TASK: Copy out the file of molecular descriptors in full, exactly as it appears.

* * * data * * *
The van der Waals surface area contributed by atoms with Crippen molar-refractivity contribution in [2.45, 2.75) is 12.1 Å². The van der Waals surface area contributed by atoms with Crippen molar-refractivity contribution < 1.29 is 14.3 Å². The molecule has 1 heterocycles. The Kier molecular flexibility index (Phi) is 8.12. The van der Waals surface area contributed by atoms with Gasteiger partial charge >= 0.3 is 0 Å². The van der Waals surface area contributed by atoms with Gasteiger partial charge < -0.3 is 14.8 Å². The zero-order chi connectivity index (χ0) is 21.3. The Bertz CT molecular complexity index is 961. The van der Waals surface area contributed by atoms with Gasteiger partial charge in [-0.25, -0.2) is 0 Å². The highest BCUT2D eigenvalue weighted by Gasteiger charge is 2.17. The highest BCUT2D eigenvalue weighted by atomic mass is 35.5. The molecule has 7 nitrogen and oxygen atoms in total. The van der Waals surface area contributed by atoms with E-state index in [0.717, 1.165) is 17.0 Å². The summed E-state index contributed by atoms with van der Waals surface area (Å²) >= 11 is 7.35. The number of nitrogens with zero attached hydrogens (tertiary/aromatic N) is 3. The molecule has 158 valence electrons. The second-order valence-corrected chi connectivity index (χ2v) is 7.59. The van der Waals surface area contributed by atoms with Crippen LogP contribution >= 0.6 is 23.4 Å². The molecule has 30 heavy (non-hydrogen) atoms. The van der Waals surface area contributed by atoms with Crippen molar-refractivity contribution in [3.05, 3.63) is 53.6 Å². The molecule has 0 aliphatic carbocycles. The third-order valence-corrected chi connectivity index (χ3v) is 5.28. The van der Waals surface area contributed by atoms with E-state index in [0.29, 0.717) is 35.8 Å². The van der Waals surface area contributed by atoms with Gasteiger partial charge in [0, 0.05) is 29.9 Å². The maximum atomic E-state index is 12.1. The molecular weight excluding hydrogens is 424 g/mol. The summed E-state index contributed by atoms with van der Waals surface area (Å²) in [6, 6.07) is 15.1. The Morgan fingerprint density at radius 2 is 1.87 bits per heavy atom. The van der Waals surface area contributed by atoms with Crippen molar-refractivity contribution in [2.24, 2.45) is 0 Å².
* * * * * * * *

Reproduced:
The van der Waals surface area contributed by atoms with Crippen molar-refractivity contribution in [2.45, 2.75) is 12.1 Å². The van der Waals surface area contributed by atoms with Crippen molar-refractivity contribution < 1.29 is 14.3 Å². The molecule has 1 heterocycles. The Kier molecular flexibility index (Phi) is 8.12. The van der Waals surface area contributed by atoms with Gasteiger partial charge >= 0.3 is 0 Å². The van der Waals surface area contributed by atoms with Gasteiger partial charge < -0.3 is 14.8 Å². The zero-order chi connectivity index (χ0) is 21.3. The Bertz CT molecular complexity index is 961. The van der Waals surface area contributed by atoms with Gasteiger partial charge in [-0.25, -0.2) is 0 Å². The highest BCUT2D eigenvalue weighted by Gasteiger charge is 2.17. The highest BCUT2D eigenvalue weighted by atomic mass is 35.5. The molecule has 7 nitrogen and oxygen atoms in total. The van der Waals surface area contributed by atoms with E-state index in [0.717, 1.165) is 17.0 Å². The summed E-state index contributed by atoms with van der Waals surface area (Å²) >= 11 is 7.35. The number of nitrogens with zero attached hydrogens (tertiary/aromatic N) is 3. The molecule has 158 valence electrons. The second-order valence-corrected chi connectivity index (χ2v) is 7.59. The van der Waals surface area contributed by atoms with Crippen LogP contribution >= 0.6 is 23.4 Å². The molecule has 30 heavy (non-hydrogen) atoms. The van der Waals surface area contributed by atoms with Crippen molar-refractivity contribution in [3.05, 3.63) is 53.6 Å². The molecule has 0 aliphatic carbocycles. The third-order valence-corrected chi connectivity index (χ3v) is 5.28. The van der Waals surface area contributed by atoms with E-state index in [0.29, 0.717) is 35.8 Å². The van der Waals surface area contributed by atoms with Gasteiger partial charge in [0, 0.05) is 29.9 Å². The maximum atomic E-state index is 12.1. The molecular weight excluding hydrogens is 424 g/mol. The summed E-state index contributed by atoms with van der Waals surface area (Å²) in [6, 6.07) is 15.1. The Morgan fingerprint density at radius 2 is 1.87 bits per heavy atom. The van der Waals surface area contributed by atoms with Crippen molar-refractivity contribution in [2.24, 2.45) is 0 Å².